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What is mini-LED? Here’s what it could mean for the iPad and MacBook in 2021

We’ve been hearing more and more about new LCD display technologies and how Apple plans to adopt them in its devices this year. Follow along for an explainer on what mini-LED display tech is, why Apple is moving to it with iPad and MacBook Pro soon, and what to expect from Apple’s 2021 plans.


LED-backlit LCD displays replaced CCFL (cold cathode fluorescent) ones over the last decade as they offer a number of advantages across many aspects including reliability, lifespan, wider color gamut, smaller physical size, power efficiency, dimming capabilities, and more.

While OLED (organic light-emitting diode) displays have become the current choice for many flagship smartphones and smartwatches like the iPhone 11 Pro and 12 lineup and Apple Watch, mini-LED and micro-LED are set to bring further improvements to displays.

What is mini-LED display tech?

Traditional LED-backlit displays will have anywhere from several dozen to several hundred LEDs. As the name suggests, mini-LED displays make use of miniaturized backlighting and can feature over a thousand full array local dimming (FALD) zones.

Advantages of mini-LED:

  • Higher contrast ratio
  • Higher brightness
  • Deeper blacks
  • Power-efficient
  • Less prone to burn-in than OLED
  • Uses inorganic Gallium nitride (GaN), won’t degrade over time like OLED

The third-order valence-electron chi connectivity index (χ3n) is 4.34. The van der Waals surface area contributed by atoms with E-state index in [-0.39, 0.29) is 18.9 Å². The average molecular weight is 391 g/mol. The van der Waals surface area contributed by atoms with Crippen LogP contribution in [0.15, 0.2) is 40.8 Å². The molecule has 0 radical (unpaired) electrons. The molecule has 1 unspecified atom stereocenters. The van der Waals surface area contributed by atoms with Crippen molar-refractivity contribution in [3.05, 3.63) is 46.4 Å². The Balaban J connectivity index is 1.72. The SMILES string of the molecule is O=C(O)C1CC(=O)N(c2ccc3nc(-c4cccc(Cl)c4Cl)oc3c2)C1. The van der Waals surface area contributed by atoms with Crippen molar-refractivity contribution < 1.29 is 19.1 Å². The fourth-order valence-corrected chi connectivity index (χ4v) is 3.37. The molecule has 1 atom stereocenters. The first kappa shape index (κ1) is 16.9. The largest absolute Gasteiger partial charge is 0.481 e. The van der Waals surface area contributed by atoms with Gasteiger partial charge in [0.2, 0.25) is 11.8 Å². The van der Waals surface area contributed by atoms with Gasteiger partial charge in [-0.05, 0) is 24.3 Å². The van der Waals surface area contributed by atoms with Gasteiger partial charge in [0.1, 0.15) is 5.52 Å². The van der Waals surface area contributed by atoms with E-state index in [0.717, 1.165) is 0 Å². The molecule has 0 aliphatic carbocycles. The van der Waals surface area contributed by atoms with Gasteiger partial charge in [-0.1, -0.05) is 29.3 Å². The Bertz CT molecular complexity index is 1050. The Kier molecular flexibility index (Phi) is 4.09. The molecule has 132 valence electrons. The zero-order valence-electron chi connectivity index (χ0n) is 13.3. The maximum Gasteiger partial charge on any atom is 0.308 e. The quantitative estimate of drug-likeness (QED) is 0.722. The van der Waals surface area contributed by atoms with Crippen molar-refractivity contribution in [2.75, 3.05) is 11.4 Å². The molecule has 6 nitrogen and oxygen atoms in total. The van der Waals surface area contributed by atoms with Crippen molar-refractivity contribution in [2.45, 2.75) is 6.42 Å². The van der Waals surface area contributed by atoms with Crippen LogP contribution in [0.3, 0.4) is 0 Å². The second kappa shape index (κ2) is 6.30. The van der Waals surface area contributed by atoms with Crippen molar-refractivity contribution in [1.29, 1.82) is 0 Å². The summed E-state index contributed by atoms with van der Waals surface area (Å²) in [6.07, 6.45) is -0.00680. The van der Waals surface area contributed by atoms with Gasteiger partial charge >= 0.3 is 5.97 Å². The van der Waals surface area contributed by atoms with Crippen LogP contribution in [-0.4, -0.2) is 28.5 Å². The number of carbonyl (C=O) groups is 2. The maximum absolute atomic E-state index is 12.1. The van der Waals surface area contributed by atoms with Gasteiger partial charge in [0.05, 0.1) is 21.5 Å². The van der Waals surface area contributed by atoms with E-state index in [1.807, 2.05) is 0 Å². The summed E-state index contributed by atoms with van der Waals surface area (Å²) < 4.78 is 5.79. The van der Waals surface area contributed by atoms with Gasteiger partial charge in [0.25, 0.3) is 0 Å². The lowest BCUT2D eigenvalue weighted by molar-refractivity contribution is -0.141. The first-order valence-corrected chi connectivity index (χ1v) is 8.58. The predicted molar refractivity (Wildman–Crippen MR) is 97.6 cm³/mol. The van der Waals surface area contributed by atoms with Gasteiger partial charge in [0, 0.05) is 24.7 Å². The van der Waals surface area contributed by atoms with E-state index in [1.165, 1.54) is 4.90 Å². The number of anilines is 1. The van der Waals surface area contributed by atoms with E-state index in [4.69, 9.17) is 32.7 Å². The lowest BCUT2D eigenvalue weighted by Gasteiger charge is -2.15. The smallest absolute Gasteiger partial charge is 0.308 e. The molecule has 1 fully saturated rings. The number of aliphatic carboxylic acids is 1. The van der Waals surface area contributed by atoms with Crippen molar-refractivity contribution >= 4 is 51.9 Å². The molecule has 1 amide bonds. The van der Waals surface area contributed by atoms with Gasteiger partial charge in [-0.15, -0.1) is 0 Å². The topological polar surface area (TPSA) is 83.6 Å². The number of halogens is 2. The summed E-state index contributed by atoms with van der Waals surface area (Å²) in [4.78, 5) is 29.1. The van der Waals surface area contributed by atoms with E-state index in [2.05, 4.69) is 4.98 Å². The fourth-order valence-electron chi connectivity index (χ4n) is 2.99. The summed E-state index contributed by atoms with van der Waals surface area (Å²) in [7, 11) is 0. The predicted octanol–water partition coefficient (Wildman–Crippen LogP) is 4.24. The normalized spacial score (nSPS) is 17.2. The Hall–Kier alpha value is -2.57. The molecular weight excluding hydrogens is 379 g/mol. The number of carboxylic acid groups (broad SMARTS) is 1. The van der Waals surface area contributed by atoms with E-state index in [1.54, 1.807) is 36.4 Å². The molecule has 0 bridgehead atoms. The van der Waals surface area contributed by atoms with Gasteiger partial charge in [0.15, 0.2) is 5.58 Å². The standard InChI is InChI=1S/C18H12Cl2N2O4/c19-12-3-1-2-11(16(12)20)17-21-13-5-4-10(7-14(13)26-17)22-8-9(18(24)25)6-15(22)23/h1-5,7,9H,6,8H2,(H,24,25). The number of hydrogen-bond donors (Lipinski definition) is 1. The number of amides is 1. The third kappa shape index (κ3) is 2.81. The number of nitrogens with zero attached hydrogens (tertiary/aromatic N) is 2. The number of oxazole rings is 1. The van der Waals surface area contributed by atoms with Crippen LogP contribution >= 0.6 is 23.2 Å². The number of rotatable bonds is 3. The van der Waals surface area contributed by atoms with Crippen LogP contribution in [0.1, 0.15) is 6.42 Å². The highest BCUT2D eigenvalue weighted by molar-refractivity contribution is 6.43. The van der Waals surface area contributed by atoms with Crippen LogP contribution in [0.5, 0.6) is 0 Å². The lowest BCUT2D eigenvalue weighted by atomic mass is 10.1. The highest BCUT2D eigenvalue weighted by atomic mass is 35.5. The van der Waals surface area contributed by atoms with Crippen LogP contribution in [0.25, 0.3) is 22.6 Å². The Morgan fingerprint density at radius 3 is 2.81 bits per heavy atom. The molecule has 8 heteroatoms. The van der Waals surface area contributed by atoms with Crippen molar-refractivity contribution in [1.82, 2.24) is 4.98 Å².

So what are micro-LEDs? They are an order of magnitude smaller than the mini variant and are as tiny as 1/100th the size of a traditional LED backlight in an LCD display. They go further with the benefits that mini-LED has over standard LED-powered LCD displays and can provide over 30x greater brightness compared to OLED.

The tricky part about manufacturing micro-LED displays at a high quality is you’re dedicating an LED for each pixel of a display. Semiconductor Engineering explains:

MicroLED is where you shrink them down to the scale of tens of microns. You place one in each pixel. It’s so much smaller and harder to do. It’s harder to physically put them where you want them to be. It’s also harder to make the LEDs themselves so that they perform well.

Apple’s plans for iPad and MacBooks

It makes sense then that the two major holdups for these new display technologies are cost and manufacturing at scale, and that Apple is looking to do mini-LED with its larger portable devices first and implement micro-LED with Apple Watch to start.

All the way back in 2019, Kuo predicted we could see Apple’s iPad Pro and 16-inch MacBook Pro are expected to see the switch to mini-LED as soon as Q4 2020. That didn’t come to pass, but reports are stacking up that the time is soon. More recent reports from TrendForce and Digitimes predict the next 12.9-inch iPad Pro getting mini-LED in Q1 2021.

And just yesterday, Macotakara published a report that the new large iPad Pro with mini-LED will launch in March this year with a slightly thicker body to accommodate the new display tech.

Meanwhile, the new 14- and 16-inch M1 MacBook Pro models we’re expecting are rumored to include the switch to mini-LED too. Those should be released this year sometime.

When it comes to micro-LED, we haven’t been hearing near as much about that shift. Apple Watch 6/SE didn’t adopt the tech last year (after a report that it would), but it could be that Apple Watch Series 7 is the first to debut micro-LED in the fall.

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Avatar for Michael Potuck Michael Potuck

Michael is an editor for 9to5Mac. Since joining in 2016 he has written more than 3,000 articles including breaking news, reviews, and detailed comparisons and tutorials.